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Ainsworth. Dick Turpin' must have known this hostelry very well, it being on his favourite and most paying line of road; and the chances are that he stopped at it more than once, for it was in a remote position and a convenient halting-place for his calling. Outwardly the old inn. may be a trifle more time-toned and not so trim or well kept as then, but otherwise I do not imagine that either it or the town has altered much since his day. On the whole it doubtless looks much the same to us now as it did to him. Stilton is a place that in an age of change has remained unchanged; since the last coach departed thence it appears to have fallen into a deep sleep with small prospect of ever awakening again. The railway has left it quite out in the cold. Of Stilton it may truly be written, “ It was!”

Dick Turpin must have passed by the “Bell” on his famous ride to York—if ever that ride took place, for sundry hard - headed and hard-hearted antiquaries, who ought to know better, declare the episode to be as apocryphal as the “Battle of Dorking." Legends should not be judged by the same standard as matter-of-fact history! I wish learned authorities would devote their time to some more profitable task than that of upsetting innocent and perfectly harmless romances : already they have demolished nearly all the fabled stories of my childhood, besides a host of my favourite traditions which I liked to feel might be true, such as the picturesque elopement of Dorothy Vernon. “In reality nine out of every ten traditions are deliberate inventions.” Possibly; nevertheless I find no special MILES FROM ANYWHERE

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pleasure in being assured that “ Cæsar never cried that cry to Brutus; Cromwell never said “Take away that bauble’; Wellington denied that he uttered,.Up, Guards, and at them !' and the story of Cambronne declaring that “The Old Guard dies, but never surrenders,' is now known to have been invented by Rougemont two days after the battle. ... As for the Abbé Edgeworth's farewell to Louis XVI. on the guillotine, the cry of the crew of the sinking Vengeur, and the pretty story of young Barra in the war of La Vendée—these are all myths ”and more's the pity!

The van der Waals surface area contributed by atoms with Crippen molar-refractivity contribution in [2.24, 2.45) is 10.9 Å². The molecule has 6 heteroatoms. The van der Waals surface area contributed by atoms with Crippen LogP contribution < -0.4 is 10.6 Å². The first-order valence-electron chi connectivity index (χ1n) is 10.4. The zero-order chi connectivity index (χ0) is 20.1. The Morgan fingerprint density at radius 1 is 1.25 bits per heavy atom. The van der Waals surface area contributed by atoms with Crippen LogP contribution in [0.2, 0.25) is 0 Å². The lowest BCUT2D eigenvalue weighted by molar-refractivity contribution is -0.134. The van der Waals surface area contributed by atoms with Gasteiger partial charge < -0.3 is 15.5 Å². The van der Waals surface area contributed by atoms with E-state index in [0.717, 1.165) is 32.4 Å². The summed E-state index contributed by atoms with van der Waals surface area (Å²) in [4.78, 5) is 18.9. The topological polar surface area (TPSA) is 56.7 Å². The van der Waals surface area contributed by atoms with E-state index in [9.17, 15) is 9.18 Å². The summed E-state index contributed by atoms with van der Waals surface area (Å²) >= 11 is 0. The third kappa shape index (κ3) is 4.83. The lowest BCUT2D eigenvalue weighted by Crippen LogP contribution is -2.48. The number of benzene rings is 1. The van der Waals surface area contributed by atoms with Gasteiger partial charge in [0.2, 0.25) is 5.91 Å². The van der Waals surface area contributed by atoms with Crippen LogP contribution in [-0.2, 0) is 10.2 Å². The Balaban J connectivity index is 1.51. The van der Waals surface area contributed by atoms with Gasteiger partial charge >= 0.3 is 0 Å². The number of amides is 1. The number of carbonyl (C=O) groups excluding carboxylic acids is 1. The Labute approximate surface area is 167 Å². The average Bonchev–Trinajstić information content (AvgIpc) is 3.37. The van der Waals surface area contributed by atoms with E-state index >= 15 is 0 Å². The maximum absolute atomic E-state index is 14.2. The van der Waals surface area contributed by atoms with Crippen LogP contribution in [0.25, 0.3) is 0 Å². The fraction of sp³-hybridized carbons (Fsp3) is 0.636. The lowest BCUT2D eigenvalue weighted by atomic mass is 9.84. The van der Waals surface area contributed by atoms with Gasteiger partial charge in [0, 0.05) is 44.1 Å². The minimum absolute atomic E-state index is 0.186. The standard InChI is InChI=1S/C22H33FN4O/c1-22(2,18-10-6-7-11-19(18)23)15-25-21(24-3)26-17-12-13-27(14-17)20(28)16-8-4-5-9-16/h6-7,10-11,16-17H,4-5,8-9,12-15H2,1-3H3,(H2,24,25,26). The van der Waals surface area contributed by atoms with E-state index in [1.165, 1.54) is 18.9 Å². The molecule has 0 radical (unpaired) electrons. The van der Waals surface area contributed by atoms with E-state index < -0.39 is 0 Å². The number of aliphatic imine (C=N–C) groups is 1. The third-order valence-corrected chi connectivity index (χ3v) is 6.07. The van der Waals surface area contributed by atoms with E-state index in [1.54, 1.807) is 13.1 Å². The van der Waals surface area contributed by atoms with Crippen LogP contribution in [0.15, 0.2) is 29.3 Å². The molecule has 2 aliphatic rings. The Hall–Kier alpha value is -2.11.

It was with great reluctance that we bade goodbye to the quaint and ancient “Bell ” at Stilton, and in spite of the unreliability of traditions generally, we could not help wondering whether there were any truth in the oft-repeated story that Dick Turpin had half the landlords between London and York “under articles " to him, and if the then landlord of this special inn were one of them.

On the front of a lonely little hostel at Upware, in the wide Fenland of Cambridgeshire, is inscribed “Five Miles from Anywhere. No Hurry," and it struck us that these words might equally well be painted on the front, or beneath the sign, of the “Bell” at Stilton. There is a sense of remoteness about the decayed, medieval hostelry that suits well the legend : for Stilton is miles from anywhere, and it seems generations removed from the present prosaic age of progress, rush, and bustle. It is a spot in which the past appears the reality, and the present a dream!

CHAPTER VII

Norman Cross-A Norman-French inscription-A re-headed statue

-The friendliness of the road—The art of being delightfulThe turnpike roads in their glory-Bits for the curious—A story of the stocks — “Wansford in England ” — Romance and reality—The glamour of art—“The finest street between London and Edinburgh"-Ancient “ Callises "-A historic inn -Windows that have tales to tell.